Intraluminal Thrombus in Facilitated Versus Primary Percutaneous Coronary Intervention: An Angiographic Substudy of the ASSENT-4 PCI (Assessment of the Safety and Efficacy of a New Treatment Strategy With Percutaneous Coronary Intervention) Trial
What is the effect of facilitated percutaneous coronary intervention (PCI) on presence and consequence of intraluminal thrombus?
The authors reported data from the angiographic substudy of the ASSENT-4 trial. Angiographic findings, including residual Thrombolysis In Myocardial Infarction (TIMI) thrombus grade 2 and/or distal embolization and/or slow flow deemed to reflect thrombus burden following PCI, were correlated with ST-segment resolution, epicardial blood flow, and clinical outcome. The clinical composite endpoint was death, congestive heart failure, or shock.
Patients in the facilitated PCI group were more likely to have TIMI flow grade 2/3 in the infarct-related artery at the first angiogram (73.7% vs. 33.4%, p < 0.001) compared with patients undergoing primary PCI. However, they also had a higher thrombus burden following PCI (19.7% vs. 13.4%, p = 0.002) compared with patients in the primary PCI group. There was no difference in the post-PCI TIMI flow between the two groups. Post-PCI TIMI thrombus grade was significantly associated with ST-segment resolution (p < 0.001) and TIMI frame count (p < 0.0001) in both groups. Facilitation with tenecteplase (p = 0.005) and thrombus burden (odds ratio, 2.43; 95% confidence interval, 1.30-4.51; p = 0.0052) were independent predictors of 90-day mortality in addition to age, Killip class, and anterior wall infarction.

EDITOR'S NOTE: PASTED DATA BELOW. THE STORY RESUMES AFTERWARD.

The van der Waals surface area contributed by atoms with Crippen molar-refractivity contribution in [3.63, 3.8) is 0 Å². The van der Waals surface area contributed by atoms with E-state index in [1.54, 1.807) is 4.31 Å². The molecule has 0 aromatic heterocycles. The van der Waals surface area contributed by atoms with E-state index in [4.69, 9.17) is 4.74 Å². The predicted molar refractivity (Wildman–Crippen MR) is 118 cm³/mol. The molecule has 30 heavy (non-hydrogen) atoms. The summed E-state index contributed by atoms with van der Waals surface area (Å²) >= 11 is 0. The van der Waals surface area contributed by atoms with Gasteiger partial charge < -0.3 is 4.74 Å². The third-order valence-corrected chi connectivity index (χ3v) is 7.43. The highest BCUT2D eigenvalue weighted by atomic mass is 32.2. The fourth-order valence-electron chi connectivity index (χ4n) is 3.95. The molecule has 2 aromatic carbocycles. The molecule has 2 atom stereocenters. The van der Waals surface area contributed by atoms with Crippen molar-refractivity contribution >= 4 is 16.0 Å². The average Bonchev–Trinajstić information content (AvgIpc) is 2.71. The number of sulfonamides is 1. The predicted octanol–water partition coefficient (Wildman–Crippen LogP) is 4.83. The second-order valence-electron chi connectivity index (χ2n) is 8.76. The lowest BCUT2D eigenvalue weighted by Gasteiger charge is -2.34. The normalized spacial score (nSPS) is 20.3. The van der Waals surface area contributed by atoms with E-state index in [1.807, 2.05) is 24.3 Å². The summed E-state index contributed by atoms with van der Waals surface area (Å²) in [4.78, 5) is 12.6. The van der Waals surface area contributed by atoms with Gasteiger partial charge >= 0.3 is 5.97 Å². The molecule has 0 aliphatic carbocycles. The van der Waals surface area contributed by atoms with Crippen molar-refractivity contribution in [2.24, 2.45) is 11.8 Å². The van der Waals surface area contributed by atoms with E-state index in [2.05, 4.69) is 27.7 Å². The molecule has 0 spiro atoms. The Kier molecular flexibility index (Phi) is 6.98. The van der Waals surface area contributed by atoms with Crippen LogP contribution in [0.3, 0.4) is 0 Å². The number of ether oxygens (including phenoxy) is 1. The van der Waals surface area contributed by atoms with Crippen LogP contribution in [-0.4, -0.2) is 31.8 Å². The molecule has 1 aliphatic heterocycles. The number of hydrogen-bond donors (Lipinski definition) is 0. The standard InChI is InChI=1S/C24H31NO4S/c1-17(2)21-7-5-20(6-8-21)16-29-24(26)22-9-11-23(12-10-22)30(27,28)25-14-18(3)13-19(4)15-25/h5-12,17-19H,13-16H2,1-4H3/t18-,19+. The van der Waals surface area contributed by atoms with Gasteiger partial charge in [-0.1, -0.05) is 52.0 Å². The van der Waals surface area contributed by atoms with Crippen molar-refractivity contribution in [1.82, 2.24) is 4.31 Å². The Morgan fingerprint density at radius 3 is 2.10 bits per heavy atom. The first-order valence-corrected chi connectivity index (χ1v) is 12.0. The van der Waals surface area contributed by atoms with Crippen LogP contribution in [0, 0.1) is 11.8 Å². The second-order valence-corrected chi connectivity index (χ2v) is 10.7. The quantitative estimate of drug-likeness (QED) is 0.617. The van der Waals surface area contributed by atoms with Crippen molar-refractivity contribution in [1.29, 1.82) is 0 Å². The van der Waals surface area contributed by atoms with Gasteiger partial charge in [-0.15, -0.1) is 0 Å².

The use of facilitated PCI was associated with better initial patency of the infarct-related artery, but higher residual thrombus burden and worse clinical outcomes.
The study provides some mechanistic insights underlying the worse outcomes associated with facilitated PCI. The results of the ASSENT-4 and FINESSE trials (N Engl J Med 2008;358:2205-17) clearly demonstrate that clinical outcomes with facilitated PCI are worse than those with primary PCI, and thus, facilitated PCI has all but been abandoned in clinical practice.
Keywords: Myocardial Infarction, Thrombosis, Heart Failure, Percutaneous Coronary Intervention
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